Juggling Lego

I always feel a great paradox at the beginning of the year.

On one hand, the year is ending. We get the distinct feeling of being out of town. Things lull into a sleepy haze with the onset of the holidays. People declare to quit smoking or overeating, then go out for fine dining and drunken midnight bar hopping.

Things will have to change, but give off the appearance of staying inevitably the same.

On the other hand, it’s a time for growth. Rebirth. Rejuvenation. A new year gives us the chance to reinvent who we are, what we do, and who we do it for by reassessing our lives.

It’s a time to look back on our tasks and accomplishments over the last year and discuss some of the things we have done well, some of the things we could have done better and some of our upcoming plans.

It’s a time to decide whether we want to pursue goals or themes.

And it’s a time to decide how we want to go about pursuing what we want.

2012 was an incredible year for me.

In February, I landed a job as the Head Writer at The Greensheet.

By April, I was working all day and managing contracts with clients by night. I found myself covered with social media calendars, PR pitches, blog posts, website projects, advertisement assignments, and what felt like a million clients to call.

I loved it. The thrill of hunting new business, executing existing projects and partnering with others in my field gave me the will to go out and make things happen. I took assignments I liked and took control of the deals.

It was beautiful.

By October, I knew that it was time to open my own business. I filed for an LLC and began educating my clients on my new endeavor in an effort to shift gears on their behalf.

My last day as a full-time employee was December 10th… and I threw myself into the project that night, developing a site plan, elevator pitch and other key necessities I hadn’t had time to create while I was servicing my clients.

It took a few days, but by the end of it, I had an angle and business I was happy with.

That’s how Redshift Writers was born.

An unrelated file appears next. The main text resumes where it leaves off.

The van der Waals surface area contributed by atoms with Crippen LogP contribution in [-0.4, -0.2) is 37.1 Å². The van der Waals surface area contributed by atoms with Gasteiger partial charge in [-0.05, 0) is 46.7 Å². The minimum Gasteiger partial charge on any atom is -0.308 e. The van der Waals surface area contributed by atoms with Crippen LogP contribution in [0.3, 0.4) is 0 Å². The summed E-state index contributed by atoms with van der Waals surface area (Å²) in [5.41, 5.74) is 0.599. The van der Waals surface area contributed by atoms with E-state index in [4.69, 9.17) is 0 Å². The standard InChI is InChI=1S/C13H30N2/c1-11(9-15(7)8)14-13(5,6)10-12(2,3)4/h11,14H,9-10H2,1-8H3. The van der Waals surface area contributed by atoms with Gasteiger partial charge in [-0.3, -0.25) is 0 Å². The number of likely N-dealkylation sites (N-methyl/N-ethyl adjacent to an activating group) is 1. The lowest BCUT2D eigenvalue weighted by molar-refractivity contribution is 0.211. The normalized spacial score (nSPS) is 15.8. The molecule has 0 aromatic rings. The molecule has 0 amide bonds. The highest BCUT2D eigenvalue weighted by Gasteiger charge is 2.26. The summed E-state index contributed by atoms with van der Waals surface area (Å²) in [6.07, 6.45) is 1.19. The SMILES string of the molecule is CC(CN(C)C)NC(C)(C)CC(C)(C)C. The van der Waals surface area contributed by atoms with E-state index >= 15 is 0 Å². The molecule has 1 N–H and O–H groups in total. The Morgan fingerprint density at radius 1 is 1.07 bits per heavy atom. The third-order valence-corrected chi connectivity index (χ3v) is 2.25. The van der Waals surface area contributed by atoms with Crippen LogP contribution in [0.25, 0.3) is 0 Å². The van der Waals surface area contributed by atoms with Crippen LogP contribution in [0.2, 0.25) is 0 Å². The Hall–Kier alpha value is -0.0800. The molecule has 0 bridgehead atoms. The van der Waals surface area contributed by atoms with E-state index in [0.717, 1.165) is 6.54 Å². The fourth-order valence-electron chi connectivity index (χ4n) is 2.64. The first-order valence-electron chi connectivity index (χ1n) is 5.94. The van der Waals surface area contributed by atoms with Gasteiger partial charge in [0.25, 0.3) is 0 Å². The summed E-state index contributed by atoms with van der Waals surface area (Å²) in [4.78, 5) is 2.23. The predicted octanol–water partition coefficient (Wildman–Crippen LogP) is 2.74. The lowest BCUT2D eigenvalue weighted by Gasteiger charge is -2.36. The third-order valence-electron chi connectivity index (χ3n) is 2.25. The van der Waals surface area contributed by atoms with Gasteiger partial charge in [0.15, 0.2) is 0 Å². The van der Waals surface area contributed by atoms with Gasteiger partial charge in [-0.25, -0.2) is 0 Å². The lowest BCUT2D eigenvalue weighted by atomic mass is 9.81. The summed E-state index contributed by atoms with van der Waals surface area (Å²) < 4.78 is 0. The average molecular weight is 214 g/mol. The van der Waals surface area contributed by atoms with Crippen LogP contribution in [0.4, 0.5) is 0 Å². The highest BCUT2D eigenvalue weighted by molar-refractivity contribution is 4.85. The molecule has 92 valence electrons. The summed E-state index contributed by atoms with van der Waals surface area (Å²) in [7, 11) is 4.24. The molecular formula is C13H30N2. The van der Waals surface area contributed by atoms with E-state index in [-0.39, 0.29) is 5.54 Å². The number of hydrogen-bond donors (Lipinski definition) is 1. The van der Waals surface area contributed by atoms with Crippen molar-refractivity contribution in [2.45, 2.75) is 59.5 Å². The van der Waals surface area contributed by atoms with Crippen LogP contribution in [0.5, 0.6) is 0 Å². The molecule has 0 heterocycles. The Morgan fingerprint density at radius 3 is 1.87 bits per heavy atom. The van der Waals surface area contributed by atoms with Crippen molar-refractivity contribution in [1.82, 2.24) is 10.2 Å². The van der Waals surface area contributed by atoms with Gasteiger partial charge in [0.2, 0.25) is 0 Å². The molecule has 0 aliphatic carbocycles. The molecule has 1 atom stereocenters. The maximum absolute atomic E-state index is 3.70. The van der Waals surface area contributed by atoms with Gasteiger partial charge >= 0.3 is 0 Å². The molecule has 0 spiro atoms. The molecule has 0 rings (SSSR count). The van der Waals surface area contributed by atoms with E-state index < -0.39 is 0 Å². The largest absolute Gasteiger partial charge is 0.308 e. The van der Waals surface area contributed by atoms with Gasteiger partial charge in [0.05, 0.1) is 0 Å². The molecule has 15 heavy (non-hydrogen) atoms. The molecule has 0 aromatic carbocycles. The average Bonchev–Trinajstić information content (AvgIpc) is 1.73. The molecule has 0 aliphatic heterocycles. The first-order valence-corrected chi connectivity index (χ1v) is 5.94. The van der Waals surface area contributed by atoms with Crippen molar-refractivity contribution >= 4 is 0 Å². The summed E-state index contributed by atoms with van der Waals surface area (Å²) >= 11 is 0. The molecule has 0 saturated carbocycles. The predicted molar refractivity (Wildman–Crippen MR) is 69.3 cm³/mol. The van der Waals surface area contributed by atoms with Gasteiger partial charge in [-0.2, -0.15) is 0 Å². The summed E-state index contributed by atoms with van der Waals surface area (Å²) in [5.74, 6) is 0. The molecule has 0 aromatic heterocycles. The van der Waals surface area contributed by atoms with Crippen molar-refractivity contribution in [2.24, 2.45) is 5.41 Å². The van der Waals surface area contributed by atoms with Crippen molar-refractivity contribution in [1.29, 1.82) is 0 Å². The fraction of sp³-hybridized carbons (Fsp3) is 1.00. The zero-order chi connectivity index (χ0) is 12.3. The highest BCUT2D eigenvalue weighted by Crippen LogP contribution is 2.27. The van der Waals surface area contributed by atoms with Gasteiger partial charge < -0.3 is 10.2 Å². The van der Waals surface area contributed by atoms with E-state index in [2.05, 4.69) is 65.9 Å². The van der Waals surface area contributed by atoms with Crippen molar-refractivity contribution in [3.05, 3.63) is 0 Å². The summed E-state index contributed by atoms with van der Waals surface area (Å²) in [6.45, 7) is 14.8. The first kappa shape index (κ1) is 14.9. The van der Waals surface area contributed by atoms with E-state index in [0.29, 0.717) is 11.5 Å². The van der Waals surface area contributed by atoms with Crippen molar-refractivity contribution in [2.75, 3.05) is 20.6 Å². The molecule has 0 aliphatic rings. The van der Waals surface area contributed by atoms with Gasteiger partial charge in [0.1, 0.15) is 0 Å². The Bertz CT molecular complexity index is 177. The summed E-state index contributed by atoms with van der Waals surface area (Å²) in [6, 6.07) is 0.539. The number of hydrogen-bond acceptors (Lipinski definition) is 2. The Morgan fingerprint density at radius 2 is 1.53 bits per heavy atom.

RedShift Writers (started by yours truly) is a high-powered, lightning fast content writing company customized to the digital/social media era. We are dedicated to providing high quality copywriting/content writing for both humans and search engines. We want our stuff to be SEO friendly without looking like it was written by a robot. RedShift provides services as they are related to dead-on business content that rings the cash register.

We live to write and write to brand.

Our client portfolio has grown tremendously (variety of clients; a little of this, little of that). And we work with some pretty awesome partners, too.

Today, I’ve been open for six weeks. People told me December would be a cold period. They were wrong. With my newfound time, I landed a few extra projects, stepped on the gas and punched out more work than ever before. I crushed expectations.

People told me January would be cold, too. They were right about that… sort of. After December, anything seems cold. And Dec. 24 – Jan. 3 was less active due to the holidays. But I also have invested in some tools that will greatly assist me for the future during this month, including internal processes and pretty doggone good products.

Knowledge is money

One of the things I take as ultimately valuable is the knowledge I have picked up. Knowledge is the new controlling factor in the economy. As a content marketer, the knowledge I bring to the table is what my clients want from me.

They want to know effective means for communicating their vision.

They want to know how to find their customers with their language.

They want to sell products.

And I know how to do it for them.

But what I still struggle with (and I’m not sure I will ever be free of) is how to balance several of the key considerations you have to strike as a business owner and entrepreneur. As I work, I learn. In turn I do my best. But there’s always more to learn and there’s always more to balance.

One thing that has helped is to stand on the shoulders of giants. I have had phone calls or meetings with several people I really respect and still have more scheduled. They have been invaluable to me.

Just as valuable has been the experience of knowing how Google-search something (I’m serious; there’s a lot more to search than you think, if that sounded funny to you), meeting the right people and experimenting. I know a lot of small business owners with great ideas, and they have been nothing but supportive.

In that same spirit, I want to provide others whatever help I can to do the same.

In spite of my short time as a business owner, I’ve learned a lot.

Now it’s time to share.

(Tune in for Part 2).

Image: Helico via Flickr, CC 3.0